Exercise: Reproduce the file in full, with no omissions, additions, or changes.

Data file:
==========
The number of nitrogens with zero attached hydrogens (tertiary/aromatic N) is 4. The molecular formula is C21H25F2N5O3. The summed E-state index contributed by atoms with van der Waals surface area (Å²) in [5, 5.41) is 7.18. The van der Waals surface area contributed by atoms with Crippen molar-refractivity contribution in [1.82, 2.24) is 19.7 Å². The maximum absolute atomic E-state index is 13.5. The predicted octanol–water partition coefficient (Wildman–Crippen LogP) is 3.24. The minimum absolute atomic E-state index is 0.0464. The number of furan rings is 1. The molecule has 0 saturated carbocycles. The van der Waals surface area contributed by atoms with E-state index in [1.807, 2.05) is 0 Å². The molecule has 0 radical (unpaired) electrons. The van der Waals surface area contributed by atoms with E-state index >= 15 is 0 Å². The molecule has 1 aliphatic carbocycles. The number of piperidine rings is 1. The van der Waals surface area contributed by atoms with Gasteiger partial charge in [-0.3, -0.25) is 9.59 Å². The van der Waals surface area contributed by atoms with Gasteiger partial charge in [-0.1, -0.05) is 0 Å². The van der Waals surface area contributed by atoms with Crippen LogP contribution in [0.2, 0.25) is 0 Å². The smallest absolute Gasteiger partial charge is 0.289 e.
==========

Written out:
The number of nitrogens with zero attached hydrogens (tertiary/aromatic N) is 4. The molecular formula is C21H25F2N5O3. The summed E-state index contributed by atoms with van der Waals surface area (Å²) in [5, 5.41) is 7.18. The van der Waals surface area contributed by atoms with Crippen molar-refractivity contribution in [1.82, 2.24) is 19.7 Å². The maximum absolute atomic E-state index is 13.5. The predicted octanol–water partition coefficient (Wildman–Crippen LogP) is 3.24. The minimum absolute atomic E-state index is 0.0464. The number of furan rings is 1. The molecule has 0 saturated carbocycles. The van der Waals surface area contributed by atoms with E-state index in [1.807, 2.05) is 0 Å². The molecule has 0 radical (unpaired) electrons. The van der Waals surface area contributed by atoms with E-state index >= 15 is 0 Å². The molecule has 1 aliphatic carbocycles. The number of piperidine rings is 1. The van der Waals surface area contributed by atoms with Gasteiger partial charge in [-0.3, -0.25) is 9.59 Å². The van der Waals surface area contributed by atoms with Gasteiger partial charge in [-0.1, -0.05) is 0 Å². The van der Waals surface area contributed by atoms with Crippen LogP contribution in [0.2, 0.25) is 0 Å². The smallest absolute Gasteiger partial charge is 0.289 e.